Accessibility navigation


The potential of gypsum speleothems for paleoclimatology: application to the Iberian Roman Human Period

Gázquez, F., Bauska, T. K., Comas-Bru, L. ORCID: https://orcid.org/0000-0002-7882-4996, Bassam, G., Calaforra, J.-M. and Hodell, D. A. (2020) The potential of gypsum speleothems for paleoclimatology: application to the Iberian Roman Human Period. Scientific Reports, 10 (1). 14705. ISSN 2045-2322

[img]
Preview
Text (Open Access) - Published Version
· Available under License Creative Commons Attribution.
· Please see our End User Agreement before downloading.

4MB
[img] Text - Accepted Version
· Restricted to Repository staff only

1MB

It is advisable to refer to the publisher's version if you intend to cite from this work. See Guidance on citing.

To link to this item DOI: 10.1038/s41598-020-71679-3

Abstract/Summary

Carbonate cave deposits (speleothems) have been used widely for paleoclimate reconstructions; however, few studies have examined the utility of other speleothem-forming minerals for this purpose. Here we demonstrate for the first time that stable isotopes (17O, 18O and D) of structurally-bound gypsum (CaSO4∙2H2O) hydration water (GHW) can be used to infer paleoclimate. Specifically, we used a 63 cm-long gypsum stalactite from Sima Blanca Cave to reconstruct the climate history of SE Spain from ~800 BCE to ~800 CE. The gypsum stalactite indicates wet conditions in the cave and humid climate from ~200 BCE to 100 CE, at the time of the Roman Empire apogee in Hispania. From ~100 CE to ~600 CE, evaporation in the cave increased in response to regional aridification that peaked at ~500-600 CE, roughly coinciding with the transition between the Iberian Roman Humid Period and the Migration Period. Our record agrees with most Mediterranean and Iberian paleoclimate archives, demonstrating that stable isotopes of GHW in subaerial gypsum speleothems are a useful tool for paleoclimate reconstructions.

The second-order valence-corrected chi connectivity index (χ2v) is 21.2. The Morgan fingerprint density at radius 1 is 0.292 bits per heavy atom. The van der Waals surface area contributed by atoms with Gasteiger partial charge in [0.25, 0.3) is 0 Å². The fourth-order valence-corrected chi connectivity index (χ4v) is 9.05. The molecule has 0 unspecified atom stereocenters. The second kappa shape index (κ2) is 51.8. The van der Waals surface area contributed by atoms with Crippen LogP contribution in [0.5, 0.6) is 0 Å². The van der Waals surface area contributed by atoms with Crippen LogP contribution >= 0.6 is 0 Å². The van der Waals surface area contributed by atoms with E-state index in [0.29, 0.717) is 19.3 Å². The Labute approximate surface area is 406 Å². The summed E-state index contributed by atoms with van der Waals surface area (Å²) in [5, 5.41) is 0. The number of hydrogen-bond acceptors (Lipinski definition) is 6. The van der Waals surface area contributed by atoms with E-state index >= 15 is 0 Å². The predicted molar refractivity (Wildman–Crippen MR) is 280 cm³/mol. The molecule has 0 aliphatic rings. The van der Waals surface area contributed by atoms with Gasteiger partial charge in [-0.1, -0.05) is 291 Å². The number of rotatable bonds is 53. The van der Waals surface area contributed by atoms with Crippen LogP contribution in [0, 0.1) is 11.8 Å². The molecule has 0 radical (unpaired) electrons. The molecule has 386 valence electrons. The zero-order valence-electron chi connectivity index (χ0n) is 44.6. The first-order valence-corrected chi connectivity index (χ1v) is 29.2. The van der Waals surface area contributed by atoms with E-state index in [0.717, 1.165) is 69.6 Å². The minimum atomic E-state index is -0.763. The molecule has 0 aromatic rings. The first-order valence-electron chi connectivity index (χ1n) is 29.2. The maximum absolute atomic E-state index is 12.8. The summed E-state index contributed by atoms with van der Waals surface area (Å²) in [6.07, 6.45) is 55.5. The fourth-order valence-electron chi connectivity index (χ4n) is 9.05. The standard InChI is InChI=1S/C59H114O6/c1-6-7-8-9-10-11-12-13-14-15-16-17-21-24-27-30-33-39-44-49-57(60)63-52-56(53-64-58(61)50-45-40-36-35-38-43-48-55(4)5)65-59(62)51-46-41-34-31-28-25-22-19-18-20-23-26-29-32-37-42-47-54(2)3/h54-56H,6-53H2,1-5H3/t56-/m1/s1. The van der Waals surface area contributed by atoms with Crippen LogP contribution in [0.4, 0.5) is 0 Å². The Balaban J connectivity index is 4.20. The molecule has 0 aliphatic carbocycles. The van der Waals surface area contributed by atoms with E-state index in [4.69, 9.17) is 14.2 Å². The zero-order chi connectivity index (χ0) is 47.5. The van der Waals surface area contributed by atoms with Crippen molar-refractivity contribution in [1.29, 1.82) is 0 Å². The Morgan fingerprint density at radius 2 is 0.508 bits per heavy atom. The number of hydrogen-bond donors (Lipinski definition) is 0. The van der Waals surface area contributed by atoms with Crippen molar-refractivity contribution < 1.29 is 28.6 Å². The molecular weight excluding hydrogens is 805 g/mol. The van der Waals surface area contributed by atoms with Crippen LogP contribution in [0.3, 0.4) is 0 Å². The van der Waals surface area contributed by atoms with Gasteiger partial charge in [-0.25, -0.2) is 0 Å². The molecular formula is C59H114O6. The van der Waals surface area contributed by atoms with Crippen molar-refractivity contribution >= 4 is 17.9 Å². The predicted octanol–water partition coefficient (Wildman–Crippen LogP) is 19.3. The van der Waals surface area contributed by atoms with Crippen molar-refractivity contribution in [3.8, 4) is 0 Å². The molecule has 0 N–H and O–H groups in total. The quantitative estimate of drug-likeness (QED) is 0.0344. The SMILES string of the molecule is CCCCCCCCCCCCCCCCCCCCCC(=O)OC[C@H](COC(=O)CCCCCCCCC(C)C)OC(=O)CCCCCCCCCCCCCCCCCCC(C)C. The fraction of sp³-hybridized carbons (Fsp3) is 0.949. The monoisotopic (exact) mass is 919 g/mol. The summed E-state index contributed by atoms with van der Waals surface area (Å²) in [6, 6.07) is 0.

Item Type:Article
Refereed:Yes
Divisions:Faculty of Science > School of Archaeology, Geography and Environmental Science > Department of Geography and Environmental Science
ID Code:92360
Publisher:Nature Publishing Group

Downloads

Downloads per month over past year

University Staff: Request a correction | Centaur Editors: Update this record

Page navigation